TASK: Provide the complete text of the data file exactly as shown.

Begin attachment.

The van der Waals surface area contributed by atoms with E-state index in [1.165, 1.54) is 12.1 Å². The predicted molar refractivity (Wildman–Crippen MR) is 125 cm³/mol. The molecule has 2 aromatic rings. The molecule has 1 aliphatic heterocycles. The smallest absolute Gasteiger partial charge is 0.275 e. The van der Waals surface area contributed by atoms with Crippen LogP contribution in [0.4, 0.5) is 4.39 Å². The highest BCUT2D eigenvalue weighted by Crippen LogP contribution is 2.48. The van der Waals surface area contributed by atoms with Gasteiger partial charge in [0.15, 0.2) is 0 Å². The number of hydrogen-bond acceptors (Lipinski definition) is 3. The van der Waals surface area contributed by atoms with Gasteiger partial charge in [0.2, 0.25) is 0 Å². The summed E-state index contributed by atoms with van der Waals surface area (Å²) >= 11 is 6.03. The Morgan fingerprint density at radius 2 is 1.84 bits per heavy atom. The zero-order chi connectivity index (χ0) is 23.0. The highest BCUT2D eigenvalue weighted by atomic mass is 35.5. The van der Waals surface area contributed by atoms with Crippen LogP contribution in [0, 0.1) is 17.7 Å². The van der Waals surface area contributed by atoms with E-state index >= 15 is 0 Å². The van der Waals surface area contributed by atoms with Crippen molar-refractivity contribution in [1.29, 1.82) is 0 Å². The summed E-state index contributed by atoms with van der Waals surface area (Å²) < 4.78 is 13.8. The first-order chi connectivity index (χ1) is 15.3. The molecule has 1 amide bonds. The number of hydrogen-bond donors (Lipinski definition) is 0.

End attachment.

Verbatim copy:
The van der Waals surface area contributed by atoms with E-state index in [1.165, 1.54) is 12.1 Å². The predicted molar refractivity (Wildman–Crippen MR) is 125 cm³/mol. The molecule has 2 aromatic rings. The molecule has 1 aliphatic heterocycles. The smallest absolute Gasteiger partial charge is 0.275 e. The van der Waals surface area contributed by atoms with Crippen LogP contribution in [0.4, 0.5) is 4.39 Å². The highest BCUT2D eigenvalue weighted by Crippen LogP contribution is 2.48. The van der Waals surface area contributed by atoms with Gasteiger partial charge in [0.15, 0.2) is 0 Å². The number of hydrogen-bond acceptors (Lipinski definition) is 3. The van der Waals surface area contributed by atoms with Gasteiger partial charge in [0.2, 0.25) is 0 Å². The summed E-state index contributed by atoms with van der Waals surface area (Å²) >= 11 is 6.03. The Morgan fingerprint density at radius 2 is 1.84 bits per heavy atom. The zero-order chi connectivity index (χ0) is 23.0. The highest BCUT2D eigenvalue weighted by atomic mass is 35.5. The van der Waals surface area contributed by atoms with Crippen LogP contribution in [0, 0.1) is 17.7 Å². The van der Waals surface area contributed by atoms with E-state index >= 15 is 0 Å². The van der Waals surface area contributed by atoms with Crippen molar-refractivity contribution in [1.29, 1.82) is 0 Å². The summed E-state index contributed by atoms with van der Waals surface area (Å²) < 4.78 is 13.8. The first-order chi connectivity index (χ1) is 15.3. The molecule has 1 amide bonds. The number of hydrogen-bond donors (Lipinski definition) is 0.